They were both relaxed and sombre. There were barely any disagreements or fallings out, a final vindication of their enduring friendship. As Steve departed, Jason reflected on his friend’s decision, one he completely understood. He recalled American author Ursula K. Le Guin’s apt words: “It is good to have an end to journey towards, but it is the journey that matters in the end.” Both men had realised that ultimately, if you’re honest, open hearted and strong minded-enough, any journey can evolve to be something else – a stepping-stone to wherever you need to go next, learning whatever it is you need to learn.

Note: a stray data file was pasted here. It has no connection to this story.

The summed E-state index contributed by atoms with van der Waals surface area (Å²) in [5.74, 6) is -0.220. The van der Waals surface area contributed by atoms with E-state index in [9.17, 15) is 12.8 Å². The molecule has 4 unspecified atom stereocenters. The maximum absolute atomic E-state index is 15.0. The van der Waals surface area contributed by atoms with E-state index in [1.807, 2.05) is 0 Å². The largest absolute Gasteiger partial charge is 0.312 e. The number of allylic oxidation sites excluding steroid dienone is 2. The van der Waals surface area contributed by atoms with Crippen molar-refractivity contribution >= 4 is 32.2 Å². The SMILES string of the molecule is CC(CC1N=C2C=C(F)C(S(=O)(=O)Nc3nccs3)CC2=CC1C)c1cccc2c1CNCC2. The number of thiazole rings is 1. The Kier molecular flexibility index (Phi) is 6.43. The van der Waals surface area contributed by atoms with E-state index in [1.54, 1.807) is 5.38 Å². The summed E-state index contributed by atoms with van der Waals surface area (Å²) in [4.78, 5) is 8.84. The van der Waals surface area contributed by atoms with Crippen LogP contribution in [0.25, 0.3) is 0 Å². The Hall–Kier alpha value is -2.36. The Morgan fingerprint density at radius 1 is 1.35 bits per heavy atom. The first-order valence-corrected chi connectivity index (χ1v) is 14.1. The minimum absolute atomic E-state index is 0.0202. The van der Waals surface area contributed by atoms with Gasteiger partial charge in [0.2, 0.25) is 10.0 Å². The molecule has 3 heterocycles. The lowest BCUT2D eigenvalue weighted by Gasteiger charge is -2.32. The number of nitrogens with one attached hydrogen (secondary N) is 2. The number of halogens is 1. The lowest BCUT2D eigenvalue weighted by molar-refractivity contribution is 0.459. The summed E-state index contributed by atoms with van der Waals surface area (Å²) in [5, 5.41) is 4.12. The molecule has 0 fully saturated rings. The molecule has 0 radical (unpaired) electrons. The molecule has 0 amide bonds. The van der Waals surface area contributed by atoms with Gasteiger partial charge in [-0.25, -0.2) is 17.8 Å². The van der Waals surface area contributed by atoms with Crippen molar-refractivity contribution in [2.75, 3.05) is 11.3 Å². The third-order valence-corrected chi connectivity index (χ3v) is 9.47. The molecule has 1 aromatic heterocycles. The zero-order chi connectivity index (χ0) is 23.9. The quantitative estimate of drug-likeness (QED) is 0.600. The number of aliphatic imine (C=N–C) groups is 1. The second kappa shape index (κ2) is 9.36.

Still, if Jason had felt alone on the Atlantic crossing, the word took on a whole new meaning as he stared into the vast expanse of the Pacific. The sea around him shimmered like a pane of glass. The deafening silence taunted him, like the calm before the storm. He still had over 2,000 miles to go until his next island stopover of Tarawa, if he could find it, and ahead the legendary Doldrums counter-current awaited. Every sailing buff in San Francisco had told him it would be impossible to cross without a sail. But he persevered. Once more unto the breach.

Jason Lewis on Pedal boat Moksha, expedition 360

Into Dark Waters

‘For sometimes, it’s all we can do to simply maintain. But if there is one thing we can be sure of in life, it is that nothing stays the same, and if we can just find a way to keep pedalling, in whatever shape or form that may take, circumstances will eventually change in our favour.’– Jason Lewis, The Seed Buried Deep